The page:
Balkrishna Vithaldas Doshi has been announced the winner of the Pritzker Architecture Prize 2018 (equivalent to the Nobel Prize in the field of architecture). The 45th laureate is the first Indian to have been awarded the prize, known internationally as the greatest honour in the realm of architecture. It was first awarded in 1979 “ ......... to honour a living architect or architect whose built work demonstrates a combination of those qualities of talent, vision, and commitment, which has produced consistent and significant contributions to humanity and the built environment through the art of architecture”.
Born in 1927 in Pune, Doshi enrolled at the Sir JJ College of Architecture, Bombay in 1947, took a leap of faith and joined the atelier of Le Corbusier in Paris, returned to India in 1954 to collaborate and get the projects done for Corbusier, especially the Ahmedabad projects – Ahmedabad Textile Mill Owner’s Association building, Sarabhai House, Shodhan House and Sanskar Kendra/Museum and the early stages of the Capitol Complex buildings in Chandigarh. Doshi was instrumental in getting Louis Kahn to design the Ahmedabad campus of Indian Institute of Management. The city is also home to some of Doshi's finest buildings: Sangath (Doshi’s own studio), LD Museum, Premabhai Hall, Husain Doshi/Amdavad ni Gufa and the Centre for Environmental Planning and Technology (CEPT), which he founded in 1962 and where he has taught for decades.
I was fortunate to have studied, interned and researched under the guidance of Doshi, one of the country's greatest visionary architects, for a period of five years from 1989 onwards. He has been, and remains, an incredible teacher, mentor and friend. When I look back to my association with Doshi, there are a few aspects that stand out about him and one can get a sense of its relationship to the kind of architecture that he does. One can also understand how his mentoring has brought the current and the earlier generations of architects, who were around him at the school/office, closer to his thought process and to understand his personality.
Faith and learning: I first met Doshi in 1989 when my teacher and friend Shubrajit Das put me in touch with him for my internship. I was soon relegated to the folding of blueprints for dispatch, along with the office help, in the blueprint making room, better known as the ‘ammonia room’. While my friends, in other offices, were working on design development (which made me envious), I continued to sincerely learn the right way to fold large drawings – hundreds, if not a thousand. In that room filled with ammonia fumes, I often wondered if this was my path to learning architecture before I began to see its meaning (and that wasn’t the ammonia effect!). In those few weeks, I became patient, a master folder of drawings and also conversant with the design and details of different projects being built from these drawings – it was the windows, corner detail, masonry, concrete, the proportions and articulation of the facades, etc. It was a realisation – that while the mechanical work of folding was a mundane job, just reading the drawings had given me in this short time immense knowledge of a few decades.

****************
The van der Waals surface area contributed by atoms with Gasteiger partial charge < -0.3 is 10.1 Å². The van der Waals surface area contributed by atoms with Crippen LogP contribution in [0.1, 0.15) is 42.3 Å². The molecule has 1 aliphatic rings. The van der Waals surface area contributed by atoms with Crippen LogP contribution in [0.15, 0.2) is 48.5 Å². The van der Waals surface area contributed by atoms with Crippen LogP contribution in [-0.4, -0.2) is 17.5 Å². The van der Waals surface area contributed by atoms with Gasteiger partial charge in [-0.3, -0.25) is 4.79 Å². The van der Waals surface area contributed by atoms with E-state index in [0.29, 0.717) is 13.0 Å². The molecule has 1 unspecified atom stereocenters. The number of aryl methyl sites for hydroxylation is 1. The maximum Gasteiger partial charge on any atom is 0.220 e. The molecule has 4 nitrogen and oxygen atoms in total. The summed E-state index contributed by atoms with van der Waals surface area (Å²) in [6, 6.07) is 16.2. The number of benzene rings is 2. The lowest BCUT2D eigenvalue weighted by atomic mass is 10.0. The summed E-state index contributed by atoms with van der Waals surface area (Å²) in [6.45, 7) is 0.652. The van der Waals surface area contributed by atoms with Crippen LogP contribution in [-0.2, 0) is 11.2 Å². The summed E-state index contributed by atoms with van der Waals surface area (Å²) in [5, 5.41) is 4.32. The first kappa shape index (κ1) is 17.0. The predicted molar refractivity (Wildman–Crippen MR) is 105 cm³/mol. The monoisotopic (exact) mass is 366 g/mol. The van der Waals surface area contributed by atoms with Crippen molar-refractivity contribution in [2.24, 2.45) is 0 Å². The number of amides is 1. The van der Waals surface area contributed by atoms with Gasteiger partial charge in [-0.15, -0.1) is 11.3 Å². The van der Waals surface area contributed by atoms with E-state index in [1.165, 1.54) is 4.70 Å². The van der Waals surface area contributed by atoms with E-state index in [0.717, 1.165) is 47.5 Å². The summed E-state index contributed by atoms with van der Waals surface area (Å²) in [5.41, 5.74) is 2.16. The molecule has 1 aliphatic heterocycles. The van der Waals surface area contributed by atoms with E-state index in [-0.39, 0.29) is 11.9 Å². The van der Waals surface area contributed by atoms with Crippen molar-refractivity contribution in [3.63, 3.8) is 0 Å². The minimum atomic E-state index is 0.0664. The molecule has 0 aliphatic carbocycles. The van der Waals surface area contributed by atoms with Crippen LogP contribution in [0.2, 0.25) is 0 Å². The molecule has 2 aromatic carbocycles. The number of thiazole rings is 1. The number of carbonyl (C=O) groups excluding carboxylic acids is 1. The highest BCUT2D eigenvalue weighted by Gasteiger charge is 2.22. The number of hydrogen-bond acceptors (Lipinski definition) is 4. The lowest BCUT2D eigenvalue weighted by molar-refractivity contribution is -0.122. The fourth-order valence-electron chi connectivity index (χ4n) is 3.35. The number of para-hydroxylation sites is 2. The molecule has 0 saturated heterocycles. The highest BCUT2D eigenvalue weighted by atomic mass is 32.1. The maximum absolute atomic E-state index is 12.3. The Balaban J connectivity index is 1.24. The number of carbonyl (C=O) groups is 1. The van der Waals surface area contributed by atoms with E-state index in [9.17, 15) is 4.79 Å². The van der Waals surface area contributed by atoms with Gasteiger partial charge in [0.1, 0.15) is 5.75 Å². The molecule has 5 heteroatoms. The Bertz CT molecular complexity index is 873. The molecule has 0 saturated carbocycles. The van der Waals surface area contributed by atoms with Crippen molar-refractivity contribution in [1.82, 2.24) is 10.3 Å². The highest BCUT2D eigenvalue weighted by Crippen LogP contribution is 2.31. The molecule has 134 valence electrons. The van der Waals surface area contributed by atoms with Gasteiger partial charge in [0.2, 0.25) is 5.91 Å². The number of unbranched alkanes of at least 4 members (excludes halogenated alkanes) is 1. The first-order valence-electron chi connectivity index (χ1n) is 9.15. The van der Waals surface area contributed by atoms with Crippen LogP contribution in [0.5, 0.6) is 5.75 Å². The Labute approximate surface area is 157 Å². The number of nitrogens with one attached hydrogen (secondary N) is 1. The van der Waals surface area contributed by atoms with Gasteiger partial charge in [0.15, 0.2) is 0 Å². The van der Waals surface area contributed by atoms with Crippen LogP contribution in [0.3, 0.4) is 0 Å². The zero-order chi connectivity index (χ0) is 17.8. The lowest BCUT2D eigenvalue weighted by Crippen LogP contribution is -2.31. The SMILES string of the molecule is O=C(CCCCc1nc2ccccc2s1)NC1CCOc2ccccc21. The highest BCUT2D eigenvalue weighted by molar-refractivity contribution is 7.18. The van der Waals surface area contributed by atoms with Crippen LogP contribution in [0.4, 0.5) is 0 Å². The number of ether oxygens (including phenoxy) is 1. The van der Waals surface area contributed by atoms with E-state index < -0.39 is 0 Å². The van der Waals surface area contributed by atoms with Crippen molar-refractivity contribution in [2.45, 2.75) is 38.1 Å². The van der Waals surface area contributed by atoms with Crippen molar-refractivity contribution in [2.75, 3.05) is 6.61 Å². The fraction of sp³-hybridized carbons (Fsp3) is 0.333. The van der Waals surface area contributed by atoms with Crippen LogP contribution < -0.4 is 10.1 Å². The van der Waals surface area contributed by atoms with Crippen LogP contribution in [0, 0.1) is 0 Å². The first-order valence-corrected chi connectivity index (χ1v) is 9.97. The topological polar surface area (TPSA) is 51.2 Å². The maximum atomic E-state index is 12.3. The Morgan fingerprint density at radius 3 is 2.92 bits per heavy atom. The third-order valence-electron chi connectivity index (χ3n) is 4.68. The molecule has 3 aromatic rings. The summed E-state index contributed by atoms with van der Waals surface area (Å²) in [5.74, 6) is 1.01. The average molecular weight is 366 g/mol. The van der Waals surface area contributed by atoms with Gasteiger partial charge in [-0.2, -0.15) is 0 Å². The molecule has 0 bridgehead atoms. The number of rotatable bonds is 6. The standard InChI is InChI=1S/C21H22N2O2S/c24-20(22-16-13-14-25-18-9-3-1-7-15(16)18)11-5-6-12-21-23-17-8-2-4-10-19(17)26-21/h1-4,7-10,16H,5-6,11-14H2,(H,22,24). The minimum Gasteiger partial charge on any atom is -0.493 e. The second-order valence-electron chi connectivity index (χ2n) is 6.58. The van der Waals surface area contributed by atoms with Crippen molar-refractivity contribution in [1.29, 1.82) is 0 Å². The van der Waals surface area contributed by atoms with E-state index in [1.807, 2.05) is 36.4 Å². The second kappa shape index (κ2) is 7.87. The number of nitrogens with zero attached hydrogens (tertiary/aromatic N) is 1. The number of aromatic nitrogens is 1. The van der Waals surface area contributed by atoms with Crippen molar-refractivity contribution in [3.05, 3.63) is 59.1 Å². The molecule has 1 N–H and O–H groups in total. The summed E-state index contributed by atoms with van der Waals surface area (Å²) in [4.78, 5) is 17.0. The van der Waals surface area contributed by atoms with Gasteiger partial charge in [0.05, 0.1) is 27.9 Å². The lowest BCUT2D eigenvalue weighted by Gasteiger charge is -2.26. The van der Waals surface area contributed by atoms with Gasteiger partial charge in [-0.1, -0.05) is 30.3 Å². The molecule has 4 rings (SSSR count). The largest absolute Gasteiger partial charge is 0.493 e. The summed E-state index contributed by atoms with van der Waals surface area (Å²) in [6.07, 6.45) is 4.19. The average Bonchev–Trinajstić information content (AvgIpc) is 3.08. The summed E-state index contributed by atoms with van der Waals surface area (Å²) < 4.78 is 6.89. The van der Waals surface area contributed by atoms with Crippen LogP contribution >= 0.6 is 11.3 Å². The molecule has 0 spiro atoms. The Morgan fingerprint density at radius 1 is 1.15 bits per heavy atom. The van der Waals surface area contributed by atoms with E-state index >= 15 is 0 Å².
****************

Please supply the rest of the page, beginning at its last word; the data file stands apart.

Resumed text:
Conversations: Doshi's humble and gentle nature made him accessible to all – from the office help to the man on the street, the auto-rickshaw driver to students, architects, internationally known architects all alike. Doshi can relate to the entire spectrum of people that he meets, with the intent of being able to understand and connect. His architecture is one of empathy and patience – for people, lives, places and memories. Doshi is open to ideas that you want to talk about, as an equal, whatever your stature may be. When discussing architecture, he is still like a child at 90 plus – always inquisitive, sometimes the devil’s advocate and always resolving the thought in his mind as he speaks – never one to have the last word, but one to pose deeper and open ended questions that one could take away for another day.
The sketchbook: Rarely have I seen Doshi without a sketchbook. In these, he makes observations, sketches, details, profiles, ideas and so on. This isn't limited to times of travel but also during presentations of student projects. Always open to new thoughts and ideas from each circumstantial life event Doshi’s is an absorbent mind, where learning is from every circumstance and instance.